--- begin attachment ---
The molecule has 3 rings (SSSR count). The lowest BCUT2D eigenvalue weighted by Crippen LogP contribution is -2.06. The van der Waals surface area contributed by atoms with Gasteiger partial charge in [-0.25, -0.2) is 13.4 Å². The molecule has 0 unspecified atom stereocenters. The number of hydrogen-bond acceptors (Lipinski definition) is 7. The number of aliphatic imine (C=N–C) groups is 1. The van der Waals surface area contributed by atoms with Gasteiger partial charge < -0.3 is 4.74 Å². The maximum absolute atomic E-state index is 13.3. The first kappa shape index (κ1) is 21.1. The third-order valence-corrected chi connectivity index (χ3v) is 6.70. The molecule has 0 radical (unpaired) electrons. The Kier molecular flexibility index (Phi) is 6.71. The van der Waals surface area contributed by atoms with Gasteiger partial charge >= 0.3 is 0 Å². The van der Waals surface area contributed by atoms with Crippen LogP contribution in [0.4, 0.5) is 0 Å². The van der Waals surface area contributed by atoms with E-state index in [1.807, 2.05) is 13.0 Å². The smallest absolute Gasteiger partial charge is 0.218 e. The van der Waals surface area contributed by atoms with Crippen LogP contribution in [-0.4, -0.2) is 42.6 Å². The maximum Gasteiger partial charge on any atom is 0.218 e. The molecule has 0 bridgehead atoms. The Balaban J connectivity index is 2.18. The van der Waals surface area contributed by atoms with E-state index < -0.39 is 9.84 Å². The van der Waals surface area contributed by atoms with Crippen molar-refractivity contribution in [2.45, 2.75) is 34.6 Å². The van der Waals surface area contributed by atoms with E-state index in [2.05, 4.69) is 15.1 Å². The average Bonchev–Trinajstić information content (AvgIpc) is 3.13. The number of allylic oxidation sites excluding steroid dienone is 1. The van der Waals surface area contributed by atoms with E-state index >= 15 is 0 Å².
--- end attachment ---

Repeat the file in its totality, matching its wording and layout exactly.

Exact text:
The molecule has 3 rings (SSSR count). The lowest BCUT2D eigenvalue weighted by Crippen LogP contribution is -2.06. The van der Waals surface area contributed by atoms with Gasteiger partial charge in [-0.25, -0.2) is 13.4 Å². The molecule has 0 unspecified atom stereocenters. The number of hydrogen-bond acceptors (Lipinski definition) is 7. The number of aliphatic imine (C=N–C) groups is 1. The van der Waals surface area contributed by atoms with Gasteiger partial charge < -0.3 is 4.74 Å². The maximum absolute atomic E-state index is 13.3. The first kappa shape index (κ1) is 21.1. The third-order valence-corrected chi connectivity index (χ3v) is 6.70. The molecule has 0 radical (unpaired) electrons. The Kier molecular flexibility index (Phi) is 6.71. The van der Waals surface area contributed by atoms with Gasteiger partial charge >= 0.3 is 0 Å². The van der Waals surface area contributed by atoms with Crippen LogP contribution in [0.4, 0.5) is 0 Å². The van der Waals surface area contributed by atoms with E-state index in [1.807, 2.05) is 13.0 Å². The smallest absolute Gasteiger partial charge is 0.218 e. The van der Waals surface area contributed by atoms with Crippen LogP contribution in [-0.4, -0.2) is 42.6 Å². The maximum Gasteiger partial charge on any atom is 0.218 e. The molecule has 0 bridgehead atoms. The Balaban J connectivity index is 2.18. The van der Waals surface area contributed by atoms with E-state index < -0.39 is 9.84 Å². The van der Waals surface area contributed by atoms with Crippen molar-refractivity contribution in [2.45, 2.75) is 34.6 Å². The van der Waals surface area contributed by atoms with E-state index in [2.05, 4.69) is 15.1 Å². The average Bonchev–Trinajstić information content (AvgIpc) is 3.13. The number of allylic oxidation sites excluding steroid dienone is 1. The van der Waals surface area contributed by atoms with E-state index >= 15 is 0 Å².